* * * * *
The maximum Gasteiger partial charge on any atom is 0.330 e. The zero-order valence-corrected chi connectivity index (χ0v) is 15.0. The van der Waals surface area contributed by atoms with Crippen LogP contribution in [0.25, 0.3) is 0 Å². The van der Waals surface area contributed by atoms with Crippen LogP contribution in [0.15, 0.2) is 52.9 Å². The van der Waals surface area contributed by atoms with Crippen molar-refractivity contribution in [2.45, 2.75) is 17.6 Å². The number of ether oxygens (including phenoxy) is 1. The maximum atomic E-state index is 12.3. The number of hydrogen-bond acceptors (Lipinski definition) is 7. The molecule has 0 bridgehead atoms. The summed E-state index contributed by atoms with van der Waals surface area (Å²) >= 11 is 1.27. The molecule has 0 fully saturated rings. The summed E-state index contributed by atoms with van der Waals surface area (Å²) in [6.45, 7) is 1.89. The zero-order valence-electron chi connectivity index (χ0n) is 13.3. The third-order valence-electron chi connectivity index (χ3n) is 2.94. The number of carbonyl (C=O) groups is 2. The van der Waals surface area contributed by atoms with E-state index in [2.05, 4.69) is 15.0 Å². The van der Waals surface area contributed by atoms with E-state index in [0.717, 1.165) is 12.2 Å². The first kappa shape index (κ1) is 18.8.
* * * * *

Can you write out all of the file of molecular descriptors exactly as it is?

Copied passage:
The maximum Gasteiger partial charge on any atom is 0.330 e. The zero-order valence-corrected chi connectivity index (χ0v) is 15.0. The van der Waals surface area contributed by atoms with Crippen LogP contribution in [0.25, 0.3) is 0 Å². The van der Waals surface area contributed by atoms with Crippen LogP contribution in [0.15, 0.2) is 52.9 Å². The van der Waals surface area contributed by atoms with Crippen molar-refractivity contribution in [2.45, 2.75) is 17.6 Å². The number of ether oxygens (including phenoxy) is 1. The maximum atomic E-state index is 12.3. The number of hydrogen-bond acceptors (Lipinski definition) is 7. The molecule has 0 bridgehead atoms. The summed E-state index contributed by atoms with van der Waals surface area (Å²) >= 11 is 1.27. The molecule has 0 fully saturated rings. The summed E-state index contributed by atoms with van der Waals surface area (Å²) in [6.45, 7) is 1.89. The zero-order valence-electron chi connectivity index (χ0n) is 13.3. The third-order valence-electron chi connectivity index (χ3n) is 2.94. The number of carbonyl (C=O) groups is 2. The van der Waals surface area contributed by atoms with E-state index in [2.05, 4.69) is 15.0 Å². The van der Waals surface area contributed by atoms with E-state index in [0.717, 1.165) is 12.2 Å². The first kappa shape index (κ1) is 18.8.